10 PROSPECTIVE CEOS. 10 WICKED PROBLEMS. 10 DAYS. What happens when successful entrepreneurs focus on the world’s wicked problems?
I am honored that I was chosen to be one of the PROSPECTIVE CEO’S to attend this year’s 10.10.10 challenge where over the course of 10 (actually 11) days in June, a group of 10 CEOs, successful entrepreneurs from across the United States, came together to face a monumental challenge. Our task? Confront 10 WICKED problems in health. Our goal? Exploration, discovery, understanding. Our hope? To create a new venture based on a new product or service that can change the world.
WHAT’S A WICKED PROBLEM
Complex. Malignant. Nebulous. Profound… and that’s just the beginning.
A problem doesn’t achieve WICKED status just because it’s really big or really difficult. Building a skyscraper is a huge and complex problem. Deriving the field equations for Einstein’s Theory of General Relativity is extraordinarily hard to do. But neither are WICKED problems. WICKEDness is not a matter of degree.
First outlined by two Berkeley professor in 1973, WICKED problems elude description and defy solution. They stem from numerous causes, spread in every direction and tend to become entangled with other WICKED problems. What’s worse, conventional approaches to addressing them usually just make things worse. They can be a societal scourge, such as poverty, or a seemingly more specific problem, like Alzheimer’s disease.
THE TOPICS AT THIS YEAR’S CHALLENGE WERE:
THE NEXUS OF HOMELESSNESS, HOUSING AND HEALTH
For the homeless, no amount of health care can substitute stable housing
Alzheimer’s: the 6th leading cause of death in the US & will affect 50M people by 2030
If all 12.7 million US obese children become obese adults, the societal costs may exceed $1.1 trillion
IMPROVING HEALTHCARE QUALITY: NARROWING THE CHASM BETWEEN THE CARE WE EXPECT AND THE CARE WE RECEIVE.
If medical error was a disease, it would rank as the 3rd leading cause of death in the US. A stat from @bmj_lates
Health literacy, insurance and decision making: reducing the cost of healthcare delivery through improved health literacy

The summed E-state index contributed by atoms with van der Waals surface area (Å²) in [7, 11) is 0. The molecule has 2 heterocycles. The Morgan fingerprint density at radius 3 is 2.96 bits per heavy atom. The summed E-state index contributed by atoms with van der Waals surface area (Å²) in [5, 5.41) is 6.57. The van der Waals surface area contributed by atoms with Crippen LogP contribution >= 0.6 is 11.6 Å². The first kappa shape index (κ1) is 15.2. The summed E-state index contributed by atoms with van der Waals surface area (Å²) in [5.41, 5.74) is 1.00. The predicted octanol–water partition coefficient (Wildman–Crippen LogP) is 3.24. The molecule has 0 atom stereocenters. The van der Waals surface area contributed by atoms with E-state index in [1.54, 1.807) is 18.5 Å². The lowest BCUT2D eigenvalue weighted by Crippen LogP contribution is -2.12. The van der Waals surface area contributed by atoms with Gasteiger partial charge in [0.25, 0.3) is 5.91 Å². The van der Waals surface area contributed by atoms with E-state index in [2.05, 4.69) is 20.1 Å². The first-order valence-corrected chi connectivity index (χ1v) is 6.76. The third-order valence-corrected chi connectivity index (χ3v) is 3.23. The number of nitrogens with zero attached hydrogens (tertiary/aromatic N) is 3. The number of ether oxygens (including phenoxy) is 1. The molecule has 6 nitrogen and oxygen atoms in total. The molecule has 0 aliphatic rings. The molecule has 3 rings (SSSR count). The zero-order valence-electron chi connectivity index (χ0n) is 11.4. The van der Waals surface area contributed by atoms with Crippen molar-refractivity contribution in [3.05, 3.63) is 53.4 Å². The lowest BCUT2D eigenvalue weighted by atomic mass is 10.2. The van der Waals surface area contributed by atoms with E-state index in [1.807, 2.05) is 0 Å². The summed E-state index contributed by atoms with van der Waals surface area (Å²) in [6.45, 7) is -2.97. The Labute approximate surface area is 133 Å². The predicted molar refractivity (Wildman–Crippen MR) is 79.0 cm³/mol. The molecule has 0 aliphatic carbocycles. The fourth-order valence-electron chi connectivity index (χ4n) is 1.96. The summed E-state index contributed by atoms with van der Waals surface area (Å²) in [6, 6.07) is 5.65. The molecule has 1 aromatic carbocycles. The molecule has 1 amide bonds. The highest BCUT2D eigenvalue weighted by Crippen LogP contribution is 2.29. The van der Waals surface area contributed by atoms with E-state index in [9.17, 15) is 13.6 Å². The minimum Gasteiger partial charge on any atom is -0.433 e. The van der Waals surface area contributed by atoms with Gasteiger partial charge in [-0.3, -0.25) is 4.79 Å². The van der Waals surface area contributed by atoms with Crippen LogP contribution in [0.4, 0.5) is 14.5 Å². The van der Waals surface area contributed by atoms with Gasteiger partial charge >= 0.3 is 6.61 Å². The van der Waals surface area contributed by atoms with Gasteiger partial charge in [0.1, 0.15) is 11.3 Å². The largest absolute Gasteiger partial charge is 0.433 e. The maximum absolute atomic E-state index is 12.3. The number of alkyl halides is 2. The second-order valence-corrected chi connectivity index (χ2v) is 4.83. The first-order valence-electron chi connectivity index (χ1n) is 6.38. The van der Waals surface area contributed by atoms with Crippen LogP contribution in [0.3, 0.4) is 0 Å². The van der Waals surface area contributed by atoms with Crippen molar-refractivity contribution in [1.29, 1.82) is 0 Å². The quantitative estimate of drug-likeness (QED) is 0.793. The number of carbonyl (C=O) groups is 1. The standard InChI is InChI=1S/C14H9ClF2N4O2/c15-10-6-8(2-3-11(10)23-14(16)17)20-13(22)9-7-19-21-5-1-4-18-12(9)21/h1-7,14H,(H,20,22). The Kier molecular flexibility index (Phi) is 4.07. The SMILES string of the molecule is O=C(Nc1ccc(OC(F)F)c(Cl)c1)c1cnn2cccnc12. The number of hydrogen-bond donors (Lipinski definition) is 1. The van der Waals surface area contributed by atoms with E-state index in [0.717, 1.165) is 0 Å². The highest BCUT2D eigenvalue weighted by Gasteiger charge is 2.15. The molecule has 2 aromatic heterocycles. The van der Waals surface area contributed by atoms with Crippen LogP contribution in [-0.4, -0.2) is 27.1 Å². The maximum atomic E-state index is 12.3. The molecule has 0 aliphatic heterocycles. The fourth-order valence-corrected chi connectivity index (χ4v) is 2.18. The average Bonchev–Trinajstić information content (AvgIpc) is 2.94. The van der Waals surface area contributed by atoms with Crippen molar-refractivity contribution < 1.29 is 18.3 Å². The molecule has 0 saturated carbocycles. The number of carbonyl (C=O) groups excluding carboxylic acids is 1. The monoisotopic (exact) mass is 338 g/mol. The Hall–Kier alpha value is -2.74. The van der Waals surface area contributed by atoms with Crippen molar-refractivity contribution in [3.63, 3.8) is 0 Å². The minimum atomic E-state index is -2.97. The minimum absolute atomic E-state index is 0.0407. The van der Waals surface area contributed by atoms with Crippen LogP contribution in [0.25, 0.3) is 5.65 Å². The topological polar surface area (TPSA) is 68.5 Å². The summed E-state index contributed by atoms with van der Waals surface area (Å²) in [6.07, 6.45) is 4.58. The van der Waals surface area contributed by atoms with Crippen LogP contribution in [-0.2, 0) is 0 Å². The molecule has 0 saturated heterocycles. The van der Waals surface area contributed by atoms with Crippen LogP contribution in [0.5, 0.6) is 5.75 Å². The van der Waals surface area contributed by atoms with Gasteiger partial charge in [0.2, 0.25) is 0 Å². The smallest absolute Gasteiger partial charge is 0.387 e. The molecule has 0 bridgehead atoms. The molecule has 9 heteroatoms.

Healthcare costs have risen 120% since 2000, & are expected to rise +80% to $5.5 trillion by 2024.
CHRONIC PAIN MANAGEMENT
46 Americans die each day from opioid overdoses.
By 2050, the number of Americans 65+ will multiply from 46 million today to 88 million.
MENTAL HEALTH MANAGEMENT
Global cost of mental disease is expected to grow to $6 trillion in 2030 from $2.5 trillion in 2010.
REDUCING THE ADMINISTRATIVE BURDEN
Admin costs currently represent 18% of US health care spending, leaving less than 73% of spending for clinical care.
TOXIC STRESS AND ADVERSE CHILDHOOD EVENTS (ACES)
4 or more ACEs shortens your life by 20 years.
As a public relations entrepreneur with 27 years of experience, I scratched my head and thought, do I belong at this challenge? I have never built or announced my own product, or gone to the VC community to raise funds. Actually take that back. I have launched a product which is Be Cause PR. I have always launched other people and products and thought I have lived behind the scenes of the people and companies as they spoke for their cause and their company with products and initiatives. But you know what? I really wasn’t. I was always listening and learning and launching on my own as well. I just was not aware of it until I attended 10.10.10.
As I talked to the Executive Director and the President of 10.10.10 I kept asking them, are you sure you want me to come to this Challenge? And they would say over and over again, you are a perfect fit for this event. You will add a different perspective, actually many, to the Challenge. I thought ok, let’s go for it. So off to Denver I went for 12 days. No stress – yeah, right. But I was curious, excited, and yes, a little scared to be around other top CEOs in the country.
The biggest thing that kept coming to my mind was, Cathy, you will be in your element. You are a CEO. You have run Be Cause PR for 20 years. You have worked with some of the greatest thinkers and heretics in the world. You are not just a PR person. And I thought, by attending this Challenge that I would be “standing up” for our profession and showing others how important we are to solving WICKED problems in the healthcare industry.
I keep reading about how PR professionals have more stressful jobs than CEOs. When you think about it, it really makes sense. We are conduits, work with many audiences to convey the right messages for effect, we brand, write, consult, analyze, create, and for the most part, many times, we find ourselves in a position such as the Secretary of State would. We may be at the sides of our clients. But we are also behind them and ahead of them. We may be their voice, their ideas, and their conscience. So while attending this Challenge I was humbled. I was supported by the other nine CEOs who all had made the bucks launching companies and products and had gone before VCs to raise capital for their ideas.
During this time where we spent hours researching, talking to our teammates, reaching out to validators and ninjas who are subject matter experts in the 10 WICKED problems, and experts in the health industry. I thought, I can pick a problem, see an opportunity to fix it, and maybe even build a product around it. It was an exhausting and sometimes very stressful experience because the whole process was very organic. Not process driven like Corporate America tends to have us follow.